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Bella Gusto

Rachel Schattman of Bella Farm expands beyond pesto


Published September 5, 2012 at 6:57 a.m.

Rachel Schattman and Hanna Aitken - MATTHEW THORSEN
  • Matthew Thorsen
  • Rachel Schattman and Hanna Aitken

As Rachel Schattman escorts a visitor to the three active acres of her 20-acre farm, it’s hard to miss the tattoo on her sun-browned calf. It depicts sprouting basil, a plant with which her name is now well associated. But Fairfax native Schattman got the permanent art years before she began growing basil and turning it into Vermont’s most coveted pesto, sold under the brand name Bella Farm.

She was still living in Savannah, Ga., where she went post-college, when Schattman’s mother encouraged her to get the basil tattoo. The plant symbolized Schattman’s love for her close-knit friends and family: Her favorite kind of relaxed get-together, she says, involved preparing pesto for them.

Now Schattman is making the stuff for a much larger group. At Bella Farm, which relocated from Burlington’s Intervale to Monkton last year, Schattman whips up pesto about 30 times during the summer growing season, each session yielding 200 batches. That makes her pesto a limited commodity but a hot one in the minds of fans who buy it at the Burlington Farmers Market, City Market (where it’s found in the “hippie cooler”) and other stores.

Packaged pesto doesn’t have a great reputation; for most foodies, it conjures images of chopped basil and garlic floating in a sea of oil. Unlike most manufacturers, however, Schattman keeps the ratio of pure olive oil to fresh ingredients low. Straight from the plastic tub, the texture of Bella Farm pesto is thick and spreadable. The taste is pure, herbaceous and kissed with tangy garlic. Another ingredient — sunflower seeds — adds a rich nuttiness that Schattman says early testers couldn’t distinguish from the taste of Parmesan cheese.

In the past three years, “Bella Farm” and “pesto” have become synonymous in the Burlington area. But now Schattman is putting down roots on a bigger plot — and branching out beyond the popular sauce. Last winter, she moved to Monkton with life and farm partner Patrick Rowe, a dentist and former oral-health director at the Vermont Department of Health. During the first full season at their new farm, the couple has grown a broad spectrum of vegetables, including cherry tomatoes, tomatillos, ground cherries and braising greens. They have sold that produce to City Market, Kingsbury Market Garden in Warren, Hunger Mountain Co-op in Montpelier, and the kitchens of Basin Harbor Club and Wake Robin.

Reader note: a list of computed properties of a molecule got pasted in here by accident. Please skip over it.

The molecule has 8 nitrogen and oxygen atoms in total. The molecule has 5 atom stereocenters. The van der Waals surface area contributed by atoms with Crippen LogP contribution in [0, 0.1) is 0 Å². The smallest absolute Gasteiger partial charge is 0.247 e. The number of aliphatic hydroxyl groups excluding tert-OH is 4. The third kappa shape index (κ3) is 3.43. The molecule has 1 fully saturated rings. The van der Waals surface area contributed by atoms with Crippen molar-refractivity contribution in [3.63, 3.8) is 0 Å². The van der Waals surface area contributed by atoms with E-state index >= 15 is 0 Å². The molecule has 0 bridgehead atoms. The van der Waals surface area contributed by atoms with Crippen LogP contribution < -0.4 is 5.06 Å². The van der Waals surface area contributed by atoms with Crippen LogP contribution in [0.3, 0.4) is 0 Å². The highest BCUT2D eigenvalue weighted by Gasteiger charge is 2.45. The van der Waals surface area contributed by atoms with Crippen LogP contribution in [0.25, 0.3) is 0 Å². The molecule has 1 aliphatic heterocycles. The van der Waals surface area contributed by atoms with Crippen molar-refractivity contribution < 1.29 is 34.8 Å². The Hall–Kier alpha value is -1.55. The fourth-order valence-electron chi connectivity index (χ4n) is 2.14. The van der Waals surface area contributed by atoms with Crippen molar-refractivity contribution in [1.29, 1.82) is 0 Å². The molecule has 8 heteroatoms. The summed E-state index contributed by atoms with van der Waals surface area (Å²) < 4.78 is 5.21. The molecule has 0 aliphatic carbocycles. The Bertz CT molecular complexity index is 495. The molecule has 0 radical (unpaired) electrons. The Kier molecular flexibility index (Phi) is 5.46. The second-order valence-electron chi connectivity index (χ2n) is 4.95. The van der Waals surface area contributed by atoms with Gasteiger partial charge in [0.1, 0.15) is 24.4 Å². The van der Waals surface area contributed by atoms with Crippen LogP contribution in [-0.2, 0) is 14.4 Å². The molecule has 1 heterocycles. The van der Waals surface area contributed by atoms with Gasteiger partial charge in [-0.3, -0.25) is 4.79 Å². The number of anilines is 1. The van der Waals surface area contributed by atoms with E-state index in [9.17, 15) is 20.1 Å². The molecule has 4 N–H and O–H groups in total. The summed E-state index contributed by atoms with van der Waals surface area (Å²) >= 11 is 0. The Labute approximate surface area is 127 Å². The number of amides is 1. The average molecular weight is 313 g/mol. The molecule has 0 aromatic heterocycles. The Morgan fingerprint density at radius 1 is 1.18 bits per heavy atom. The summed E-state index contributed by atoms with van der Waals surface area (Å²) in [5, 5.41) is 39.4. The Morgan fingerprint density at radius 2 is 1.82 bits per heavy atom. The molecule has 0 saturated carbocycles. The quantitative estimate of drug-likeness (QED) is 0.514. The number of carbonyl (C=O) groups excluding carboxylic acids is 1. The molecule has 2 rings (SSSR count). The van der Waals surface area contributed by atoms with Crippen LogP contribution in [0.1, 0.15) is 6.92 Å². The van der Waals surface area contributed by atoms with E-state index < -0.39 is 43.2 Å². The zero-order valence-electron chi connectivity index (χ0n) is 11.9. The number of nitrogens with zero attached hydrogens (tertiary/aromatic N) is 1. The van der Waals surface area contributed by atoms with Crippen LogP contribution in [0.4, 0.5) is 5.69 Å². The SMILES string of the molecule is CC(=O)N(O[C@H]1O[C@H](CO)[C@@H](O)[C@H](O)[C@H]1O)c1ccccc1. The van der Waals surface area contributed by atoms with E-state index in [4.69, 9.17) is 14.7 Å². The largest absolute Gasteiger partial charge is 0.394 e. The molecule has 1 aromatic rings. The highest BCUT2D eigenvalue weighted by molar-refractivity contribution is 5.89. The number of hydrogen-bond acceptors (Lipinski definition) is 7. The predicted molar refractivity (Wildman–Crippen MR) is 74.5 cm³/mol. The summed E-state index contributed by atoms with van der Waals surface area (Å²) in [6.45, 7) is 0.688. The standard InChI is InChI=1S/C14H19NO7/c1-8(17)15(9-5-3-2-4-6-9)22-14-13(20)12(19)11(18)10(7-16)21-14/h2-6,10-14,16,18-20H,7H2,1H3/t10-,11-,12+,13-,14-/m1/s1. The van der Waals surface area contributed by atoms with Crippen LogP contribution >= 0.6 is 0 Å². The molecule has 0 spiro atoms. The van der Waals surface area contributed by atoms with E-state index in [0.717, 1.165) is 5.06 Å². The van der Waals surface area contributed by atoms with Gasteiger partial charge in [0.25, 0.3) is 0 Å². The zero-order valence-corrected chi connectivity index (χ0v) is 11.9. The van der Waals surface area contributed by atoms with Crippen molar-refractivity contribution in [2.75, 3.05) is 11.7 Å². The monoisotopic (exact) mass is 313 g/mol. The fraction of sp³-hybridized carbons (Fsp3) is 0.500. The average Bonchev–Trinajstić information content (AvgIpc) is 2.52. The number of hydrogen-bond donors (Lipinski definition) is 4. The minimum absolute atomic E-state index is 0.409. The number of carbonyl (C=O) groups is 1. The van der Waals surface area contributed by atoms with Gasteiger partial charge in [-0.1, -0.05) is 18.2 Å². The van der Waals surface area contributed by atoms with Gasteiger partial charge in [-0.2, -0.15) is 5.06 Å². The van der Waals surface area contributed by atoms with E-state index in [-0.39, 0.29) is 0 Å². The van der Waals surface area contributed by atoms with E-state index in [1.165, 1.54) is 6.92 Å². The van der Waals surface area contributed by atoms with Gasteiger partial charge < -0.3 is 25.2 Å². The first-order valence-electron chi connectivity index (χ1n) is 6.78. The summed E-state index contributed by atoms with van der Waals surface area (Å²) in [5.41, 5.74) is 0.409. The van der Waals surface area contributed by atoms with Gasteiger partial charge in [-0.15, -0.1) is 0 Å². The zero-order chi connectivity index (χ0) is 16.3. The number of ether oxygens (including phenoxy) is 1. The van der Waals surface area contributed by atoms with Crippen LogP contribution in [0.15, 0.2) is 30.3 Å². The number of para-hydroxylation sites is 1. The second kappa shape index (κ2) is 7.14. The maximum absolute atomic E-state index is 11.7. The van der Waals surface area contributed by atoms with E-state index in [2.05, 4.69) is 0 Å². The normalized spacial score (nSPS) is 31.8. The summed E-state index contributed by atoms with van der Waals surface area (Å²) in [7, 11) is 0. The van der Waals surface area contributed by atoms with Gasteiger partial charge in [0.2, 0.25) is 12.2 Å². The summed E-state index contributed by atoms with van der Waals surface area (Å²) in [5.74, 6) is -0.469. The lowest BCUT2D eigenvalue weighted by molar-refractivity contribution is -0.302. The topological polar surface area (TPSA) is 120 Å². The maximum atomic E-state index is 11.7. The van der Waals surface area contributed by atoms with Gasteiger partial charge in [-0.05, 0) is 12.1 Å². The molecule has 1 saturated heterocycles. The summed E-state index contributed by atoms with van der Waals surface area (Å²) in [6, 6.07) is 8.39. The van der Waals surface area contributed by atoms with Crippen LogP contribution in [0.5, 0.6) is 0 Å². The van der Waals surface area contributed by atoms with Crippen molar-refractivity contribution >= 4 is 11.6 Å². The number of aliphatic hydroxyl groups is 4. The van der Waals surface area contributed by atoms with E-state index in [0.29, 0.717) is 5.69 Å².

Even before Schattman launched the new farm, other food producers, such as Peter Colman of Vermont Salumi, prized her produce. The Plainfield sausage maker recently received 100 pounds of her garlic. “I met Rachel two years ago, while trying to source the best local, organic garlic possible,” Colman says. “It’s been a key ingredient to my products ever since. Its quality and flavor, and her professionalism, are unmatched.”

Bella Farm’s expansion is impressive not only in size and scope but also in speed. Its story started a little more than three years ago, in July 2009, when Schattman and her then-business-partner, Kelli Brooks, won approval to join the Intervale Center’s incubator Farms Program. Despite Schattman’s tattoo, she says, growing culinary herbs and selling pesto was Brooks’ idea.

That summer was busy: It was Schattman and Brooks’ first growing season, and it was when they both defended their food-systems master’s theses at the University of Vermont. The two farmers began developing their pesto recipe and raising money to start a business. “We used the ‘friends, family and fools’ financing method,” Schattman jokes.